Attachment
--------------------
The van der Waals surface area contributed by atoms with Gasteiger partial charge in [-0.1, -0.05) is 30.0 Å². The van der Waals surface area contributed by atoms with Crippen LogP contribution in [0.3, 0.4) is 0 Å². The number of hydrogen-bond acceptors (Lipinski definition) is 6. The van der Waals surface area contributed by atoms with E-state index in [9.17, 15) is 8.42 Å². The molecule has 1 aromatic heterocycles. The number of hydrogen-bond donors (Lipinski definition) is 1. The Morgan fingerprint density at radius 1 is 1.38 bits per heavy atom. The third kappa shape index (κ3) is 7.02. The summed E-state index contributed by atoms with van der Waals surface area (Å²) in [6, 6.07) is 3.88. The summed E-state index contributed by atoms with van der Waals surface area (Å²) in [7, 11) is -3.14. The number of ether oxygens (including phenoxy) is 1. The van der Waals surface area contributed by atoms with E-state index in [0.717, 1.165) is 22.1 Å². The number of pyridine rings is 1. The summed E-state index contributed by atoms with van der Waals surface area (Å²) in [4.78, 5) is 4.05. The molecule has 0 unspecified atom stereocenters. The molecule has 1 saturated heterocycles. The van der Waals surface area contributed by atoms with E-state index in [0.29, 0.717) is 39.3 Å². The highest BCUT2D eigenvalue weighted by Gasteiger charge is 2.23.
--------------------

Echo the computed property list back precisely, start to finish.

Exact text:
The van der Waals surface area contributed by atoms with Gasteiger partial charge in [-0.1, -0.05) is 30.0 Å². The van der Waals surface area contributed by atoms with Crippen LogP contribution in [0.3, 0.4) is 0 Å². The number of hydrogen-bond acceptors (Lipinski definition) is 6. The van der Waals surface area contributed by atoms with E-state index in [9.17, 15) is 8.42 Å². The molecule has 1 aromatic heterocycles. The number of hydrogen-bond donors (Lipinski definition) is 1. The Morgan fingerprint density at radius 1 is 1.38 bits per heavy atom. The third kappa shape index (κ3) is 7.02. The summed E-state index contributed by atoms with van der Waals surface area (Å²) in [6, 6.07) is 3.88. The summed E-state index contributed by atoms with van der Waals surface area (Å²) in [7, 11) is -3.14. The number of ether oxygens (including phenoxy) is 1. The van der Waals surface area contributed by atoms with E-state index in [0.717, 1.165) is 22.1 Å². The number of pyridine rings is 1. The summed E-state index contributed by atoms with van der Waals surface area (Å²) in [4.78, 5) is 4.05. The molecule has 0 unspecified atom stereocenters. The molecule has 1 saturated heterocycles. The van der Waals surface area contributed by atoms with E-state index in [0.29, 0.717) is 39.3 Å². The highest BCUT2D eigenvalue weighted by Gasteiger charge is 2.23.